Library of the Dead
The Dream: “I was driving when I realized I had forgotten to print out a paper at the student library, so I turned around. When I got to the library, I went to the computer room and began working. The room was buzzing with students. I got lost in my work when suddenly I looked up, realizing all the lights had lost power, and the library was completely empty and silent. Hanging from the ceiling on meat hooks all around me were the carcasses of dead dogs.”
The Background: the dreamer had recently been struggling with depression. She had decided to tackle her issues by self-improvement, especially the pursuit of knowledge. Her plan was that through learning she could rise above her issues and those who had hurt her. Despite still feeling occasionally empty and angry, she was determined in her plan.
The Analysis: in it’s most abstract form, driving is moving, progress. The detour represents the dreamer’s lack of progress through life as she hits a roadblock of emotional pain. Returning to the library, surrounded by books, she looks for her solution. This library is self-improvement, which is an effective distraction, signified by the fact that she gets lost in her computer work. The issue with self-improvement, however, is that when taken to the extreme, it can be isolating, represented by the disappearance of the students around her. Rather than dealing with her emotions, she has blocked them out, silencing her true self. This not only will make her feel isolated from friends but is eventually quite draining—her “light” will go out, just like the power in the library. The images of dogs are possibly her mind using an idiom to describe a pursuit that has lost all that was good—it has “gone to the dogs.” The dogs could also reflect how she feels about herself; dogs are similar to humans in many ways, but lack the full, complex human experience—a human experience that is meant to contain heartbreak and healing, which she has prematurely silenced through distractions.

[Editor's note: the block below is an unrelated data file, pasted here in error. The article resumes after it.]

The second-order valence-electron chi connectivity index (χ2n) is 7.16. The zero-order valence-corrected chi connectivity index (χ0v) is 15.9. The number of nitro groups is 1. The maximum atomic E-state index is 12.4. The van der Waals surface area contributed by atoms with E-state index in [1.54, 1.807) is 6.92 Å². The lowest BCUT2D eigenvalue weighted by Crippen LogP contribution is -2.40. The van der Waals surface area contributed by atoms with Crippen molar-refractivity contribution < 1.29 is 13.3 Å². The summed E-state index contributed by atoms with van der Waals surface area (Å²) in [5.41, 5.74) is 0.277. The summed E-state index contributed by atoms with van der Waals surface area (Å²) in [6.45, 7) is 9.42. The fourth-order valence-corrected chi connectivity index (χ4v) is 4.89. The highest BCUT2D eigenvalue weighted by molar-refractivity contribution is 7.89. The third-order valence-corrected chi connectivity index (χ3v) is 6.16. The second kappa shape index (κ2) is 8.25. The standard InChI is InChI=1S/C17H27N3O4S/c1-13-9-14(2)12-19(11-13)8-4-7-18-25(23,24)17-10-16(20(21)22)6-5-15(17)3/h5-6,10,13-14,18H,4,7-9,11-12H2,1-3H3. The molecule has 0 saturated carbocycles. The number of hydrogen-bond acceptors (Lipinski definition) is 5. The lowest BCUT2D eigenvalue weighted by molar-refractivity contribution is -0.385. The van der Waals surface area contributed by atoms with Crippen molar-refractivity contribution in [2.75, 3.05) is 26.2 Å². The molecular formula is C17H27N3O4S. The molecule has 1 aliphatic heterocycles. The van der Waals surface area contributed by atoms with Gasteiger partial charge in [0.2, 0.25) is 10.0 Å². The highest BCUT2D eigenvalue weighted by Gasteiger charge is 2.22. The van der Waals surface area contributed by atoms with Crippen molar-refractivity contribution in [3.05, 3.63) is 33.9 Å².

This dream is more than just a nightmare to try to forget. Her sleeping mind, one step ahead of her conscious thought, is telling her a cautionary tale.